In a survival situation, knowing how to make your own bow and arrow could help you get food to feed yourself and your family—if you run out of MREs and Mountain House pouches and have to hunt. Also, if you know how to make a bow and arrow, you’ll have a back-up if yours breaks or you can’t take it with you when you evacuate. Knowing how to make a bow and arrow will make you more self-sufficient.

    So let’s put another notch in your survival tool belt. Here’s a basic how-to that will help you make a hunt-worthy bow and arrow set.

    Survival Bow Instructions

    The folks at Wildernesscollege.com came up with, what they call a “quickie” bow tutorial for beginning bow crafters. The reason why it’s called a “quickie” is because it is “made at the time the wood is harvested instead of waiting a year plus for the wood to cure (as is typical for regular bow construction.)”  The advantage is that this is ready to use right away (for survival situations); the down side is that it  may crack or break as it dries out.

    1.      Choosing Wood

    Some of the best woods for making bows include osage orange, yew, ash, black locust, and hickory, though most hardwoods can work (oak, maple, beech). Find a relatively straight 5 foot long (1.5-2 inches in diameter) section of sapling or branch that is free of knots, side branches, and twists. Cut this carefully so not to crack or split the wood.

    2.     Finding the Belly, Back, Handhold, and Limbs

    Stand the stave (the limb you just cut) on the ground and hold loosely with one hand, then push outward lightly on the middle of the bow. The stave will swivel to show you which way it is slightly curved. The outside is the “back” and the inside is the “belly.” Do not touch the back, as it receives most of the tension and damage can cause the bow to break.

     DIY Bow and Arrow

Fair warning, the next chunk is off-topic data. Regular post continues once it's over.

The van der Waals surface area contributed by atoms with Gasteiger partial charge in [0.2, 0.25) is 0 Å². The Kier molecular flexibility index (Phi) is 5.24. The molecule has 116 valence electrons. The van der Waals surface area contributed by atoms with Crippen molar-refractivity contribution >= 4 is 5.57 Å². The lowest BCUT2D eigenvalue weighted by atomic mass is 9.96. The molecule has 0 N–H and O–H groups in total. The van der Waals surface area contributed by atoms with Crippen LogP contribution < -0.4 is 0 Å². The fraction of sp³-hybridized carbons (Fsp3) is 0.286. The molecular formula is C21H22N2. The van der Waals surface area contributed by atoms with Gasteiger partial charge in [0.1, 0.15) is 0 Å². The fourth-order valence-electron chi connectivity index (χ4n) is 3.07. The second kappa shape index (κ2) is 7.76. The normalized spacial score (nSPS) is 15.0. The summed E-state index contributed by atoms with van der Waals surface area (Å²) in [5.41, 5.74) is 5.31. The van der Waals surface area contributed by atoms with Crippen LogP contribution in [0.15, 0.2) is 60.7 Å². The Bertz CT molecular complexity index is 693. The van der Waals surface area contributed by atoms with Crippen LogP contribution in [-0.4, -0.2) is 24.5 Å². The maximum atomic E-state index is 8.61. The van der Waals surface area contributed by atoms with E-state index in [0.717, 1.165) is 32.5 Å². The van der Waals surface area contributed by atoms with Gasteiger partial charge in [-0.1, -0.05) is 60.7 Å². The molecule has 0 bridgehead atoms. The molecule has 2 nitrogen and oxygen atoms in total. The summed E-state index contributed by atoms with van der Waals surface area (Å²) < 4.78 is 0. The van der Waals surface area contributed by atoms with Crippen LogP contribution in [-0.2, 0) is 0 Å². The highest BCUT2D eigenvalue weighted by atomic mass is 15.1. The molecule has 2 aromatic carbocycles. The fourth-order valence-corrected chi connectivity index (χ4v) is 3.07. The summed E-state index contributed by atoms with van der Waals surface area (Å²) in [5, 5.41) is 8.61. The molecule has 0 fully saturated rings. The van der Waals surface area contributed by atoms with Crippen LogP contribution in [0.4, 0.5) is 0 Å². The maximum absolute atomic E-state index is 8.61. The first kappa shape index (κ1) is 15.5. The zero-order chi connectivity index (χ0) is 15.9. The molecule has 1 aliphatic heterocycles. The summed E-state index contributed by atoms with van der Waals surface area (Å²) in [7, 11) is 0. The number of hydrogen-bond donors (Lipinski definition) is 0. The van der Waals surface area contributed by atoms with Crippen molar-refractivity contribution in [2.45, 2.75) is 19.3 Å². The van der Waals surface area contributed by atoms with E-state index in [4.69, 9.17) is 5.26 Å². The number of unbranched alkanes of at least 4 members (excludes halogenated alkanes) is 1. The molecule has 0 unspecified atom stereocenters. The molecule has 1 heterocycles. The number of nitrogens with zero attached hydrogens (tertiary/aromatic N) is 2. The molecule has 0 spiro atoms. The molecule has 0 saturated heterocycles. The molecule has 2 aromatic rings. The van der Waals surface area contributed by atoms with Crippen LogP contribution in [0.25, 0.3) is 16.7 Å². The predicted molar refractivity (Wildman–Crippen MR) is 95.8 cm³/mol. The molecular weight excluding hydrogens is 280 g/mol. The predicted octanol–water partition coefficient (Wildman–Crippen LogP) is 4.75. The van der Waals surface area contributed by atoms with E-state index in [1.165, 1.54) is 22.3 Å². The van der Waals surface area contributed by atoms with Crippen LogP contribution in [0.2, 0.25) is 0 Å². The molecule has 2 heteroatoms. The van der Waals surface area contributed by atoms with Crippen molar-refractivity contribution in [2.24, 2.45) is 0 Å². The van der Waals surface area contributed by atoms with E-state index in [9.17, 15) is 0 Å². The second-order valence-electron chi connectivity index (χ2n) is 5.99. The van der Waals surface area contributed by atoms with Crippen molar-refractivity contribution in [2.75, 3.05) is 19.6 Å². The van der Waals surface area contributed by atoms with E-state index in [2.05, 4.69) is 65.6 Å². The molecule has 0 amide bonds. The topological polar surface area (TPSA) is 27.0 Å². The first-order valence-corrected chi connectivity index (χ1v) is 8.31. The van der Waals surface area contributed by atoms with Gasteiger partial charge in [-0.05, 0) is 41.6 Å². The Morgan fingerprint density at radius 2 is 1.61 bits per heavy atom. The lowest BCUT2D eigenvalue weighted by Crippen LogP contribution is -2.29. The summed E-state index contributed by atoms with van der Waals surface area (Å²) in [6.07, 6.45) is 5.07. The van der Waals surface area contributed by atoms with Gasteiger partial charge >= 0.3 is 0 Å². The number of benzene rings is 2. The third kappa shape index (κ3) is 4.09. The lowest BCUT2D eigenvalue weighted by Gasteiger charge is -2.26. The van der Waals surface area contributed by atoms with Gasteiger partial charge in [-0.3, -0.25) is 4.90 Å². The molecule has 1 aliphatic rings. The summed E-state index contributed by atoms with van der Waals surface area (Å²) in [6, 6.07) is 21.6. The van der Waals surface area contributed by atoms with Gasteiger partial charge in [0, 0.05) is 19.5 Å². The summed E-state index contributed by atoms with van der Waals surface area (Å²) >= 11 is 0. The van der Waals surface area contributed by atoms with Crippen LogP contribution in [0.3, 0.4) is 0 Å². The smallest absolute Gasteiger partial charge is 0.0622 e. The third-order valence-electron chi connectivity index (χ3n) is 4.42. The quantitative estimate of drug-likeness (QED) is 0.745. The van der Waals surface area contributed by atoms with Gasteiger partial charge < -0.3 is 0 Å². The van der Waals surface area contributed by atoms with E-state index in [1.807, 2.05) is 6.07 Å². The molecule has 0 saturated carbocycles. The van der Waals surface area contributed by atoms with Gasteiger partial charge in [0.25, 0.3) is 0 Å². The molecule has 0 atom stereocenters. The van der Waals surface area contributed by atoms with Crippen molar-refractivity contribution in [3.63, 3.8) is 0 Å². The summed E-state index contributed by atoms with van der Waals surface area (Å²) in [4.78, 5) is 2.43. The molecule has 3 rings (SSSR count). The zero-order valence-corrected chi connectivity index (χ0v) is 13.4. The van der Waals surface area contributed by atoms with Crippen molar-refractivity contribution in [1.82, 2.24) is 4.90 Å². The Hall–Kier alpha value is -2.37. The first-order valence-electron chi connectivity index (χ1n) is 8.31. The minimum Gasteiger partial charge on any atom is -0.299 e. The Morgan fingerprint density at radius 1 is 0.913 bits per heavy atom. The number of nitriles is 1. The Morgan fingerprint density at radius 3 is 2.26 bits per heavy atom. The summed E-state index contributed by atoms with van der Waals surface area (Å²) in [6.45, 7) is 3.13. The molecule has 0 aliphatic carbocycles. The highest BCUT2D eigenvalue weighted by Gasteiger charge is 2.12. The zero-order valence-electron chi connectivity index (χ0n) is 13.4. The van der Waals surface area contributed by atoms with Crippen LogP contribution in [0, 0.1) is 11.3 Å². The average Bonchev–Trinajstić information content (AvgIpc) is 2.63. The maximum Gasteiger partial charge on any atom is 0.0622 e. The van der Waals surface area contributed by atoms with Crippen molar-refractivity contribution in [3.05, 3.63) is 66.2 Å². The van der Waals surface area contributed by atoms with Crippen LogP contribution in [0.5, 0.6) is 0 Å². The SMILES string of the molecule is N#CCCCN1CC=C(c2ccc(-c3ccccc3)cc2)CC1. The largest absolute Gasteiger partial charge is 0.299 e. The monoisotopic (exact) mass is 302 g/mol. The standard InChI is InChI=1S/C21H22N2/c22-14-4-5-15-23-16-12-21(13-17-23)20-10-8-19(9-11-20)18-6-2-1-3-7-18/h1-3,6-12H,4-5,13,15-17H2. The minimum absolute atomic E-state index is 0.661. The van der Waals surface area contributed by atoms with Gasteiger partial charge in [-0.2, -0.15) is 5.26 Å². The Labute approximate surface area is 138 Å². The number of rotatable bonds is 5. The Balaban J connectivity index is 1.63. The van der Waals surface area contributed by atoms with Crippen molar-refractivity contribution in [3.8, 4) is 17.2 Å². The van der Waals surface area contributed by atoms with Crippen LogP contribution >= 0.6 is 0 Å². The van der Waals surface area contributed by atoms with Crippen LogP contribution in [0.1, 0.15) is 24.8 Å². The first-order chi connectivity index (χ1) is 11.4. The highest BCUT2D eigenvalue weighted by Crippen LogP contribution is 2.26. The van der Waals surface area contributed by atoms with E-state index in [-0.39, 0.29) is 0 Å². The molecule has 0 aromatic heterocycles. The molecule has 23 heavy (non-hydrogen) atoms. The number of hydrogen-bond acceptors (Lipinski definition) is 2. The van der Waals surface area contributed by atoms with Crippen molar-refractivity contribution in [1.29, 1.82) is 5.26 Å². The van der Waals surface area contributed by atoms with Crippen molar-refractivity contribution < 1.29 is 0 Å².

Photo Courtesy of Wildernesscollege.com

    Find the middle and mark out your handhold area (3 inches from the center in both directions). The area above the handhold is the upper limb; the area below is the lower limb.

    3.     Shaping

    Put the bottom tip on your foot and hold the top tip while pushing outward from the belly (only push a few inches). Look at how the limbs bend and observe the areas that do not. Remove wood from the belly of the limbs where they do not bend and leave material where the limb bends a lot (DO NOT REMOVE WOOD FROM THE BACK!). The goal is to get the limbs to bend evenly. Remove material slowly and recheck frequently. The handhold and tips should remain straight or have very little bend.


    4.     Notches for the Bow String

    Once you have achieved even flex throughout the length of the limbs, you can carve small notches on both sides of each tip, being careful not to carve into the back of the bow.  They don’t need to be very deep, only enough to keep a string in place. Tie the bow string on (nylon, sinew, or plant fiber) so there is about 5 to 6 inches between the string and the handhold when the bow is strung. Do not pull back on the string yet.

    DIY Bow and Arrow Photo Courtesy of Wildernesscollege.com

     5.     Tillering